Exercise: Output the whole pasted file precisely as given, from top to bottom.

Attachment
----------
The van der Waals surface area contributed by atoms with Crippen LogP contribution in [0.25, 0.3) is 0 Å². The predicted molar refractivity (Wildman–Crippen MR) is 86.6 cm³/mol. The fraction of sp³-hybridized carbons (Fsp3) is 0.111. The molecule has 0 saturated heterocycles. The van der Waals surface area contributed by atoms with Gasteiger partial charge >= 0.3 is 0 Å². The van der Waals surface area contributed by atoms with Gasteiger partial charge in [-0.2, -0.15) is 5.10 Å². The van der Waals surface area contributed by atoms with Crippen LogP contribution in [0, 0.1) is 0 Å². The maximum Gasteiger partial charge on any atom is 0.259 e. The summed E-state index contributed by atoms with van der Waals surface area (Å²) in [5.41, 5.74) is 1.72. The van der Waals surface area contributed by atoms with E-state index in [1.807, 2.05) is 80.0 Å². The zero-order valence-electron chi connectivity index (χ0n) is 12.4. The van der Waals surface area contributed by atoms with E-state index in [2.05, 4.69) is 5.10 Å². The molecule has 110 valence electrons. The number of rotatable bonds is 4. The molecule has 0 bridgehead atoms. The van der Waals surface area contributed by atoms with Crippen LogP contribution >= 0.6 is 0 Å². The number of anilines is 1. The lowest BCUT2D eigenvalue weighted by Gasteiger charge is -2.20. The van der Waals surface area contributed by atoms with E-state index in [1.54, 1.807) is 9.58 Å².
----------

The van der Waals surface area contributed by atoms with Crippen LogP contribution in [0.25, 0.3) is 0 Å². The predicted molar refractivity (Wildman–Crippen MR) is 86.6 cm³/mol. The fraction of sp³-hybridized carbons (Fsp3) is 0.111. The molecule has 0 saturated heterocycles. The van der Waals surface area contributed by atoms with Gasteiger partial charge >= 0.3 is 0 Å². The van der Waals surface area contributed by atoms with Gasteiger partial charge in [-0.2, -0.15) is 5.10 Å². The van der Waals surface area contributed by atoms with Crippen LogP contribution in [0, 0.1) is 0 Å². The maximum Gasteiger partial charge on any atom is 0.259 e. The summed E-state index contributed by atoms with van der Waals surface area (Å²) in [5.41, 5.74) is 1.72. The van der Waals surface area contributed by atoms with E-state index in [1.807, 2.05) is 80.0 Å². The zero-order valence-electron chi connectivity index (χ0n) is 12.4. The van der Waals surface area contributed by atoms with E-state index in [2.05, 4.69) is 5.10 Å². The molecule has 110 valence electrons. The number of rotatable bonds is 4. The molecule has 0 bridgehead atoms. The van der Waals surface area contributed by atoms with Crippen LogP contribution >= 0.6 is 0 Å². The number of anilines is 1. The lowest BCUT2D eigenvalue weighted by Gasteiger charge is -2.20. The van der Waals surface area contributed by atoms with E-state index in [1.54, 1.807) is 9.58 Å².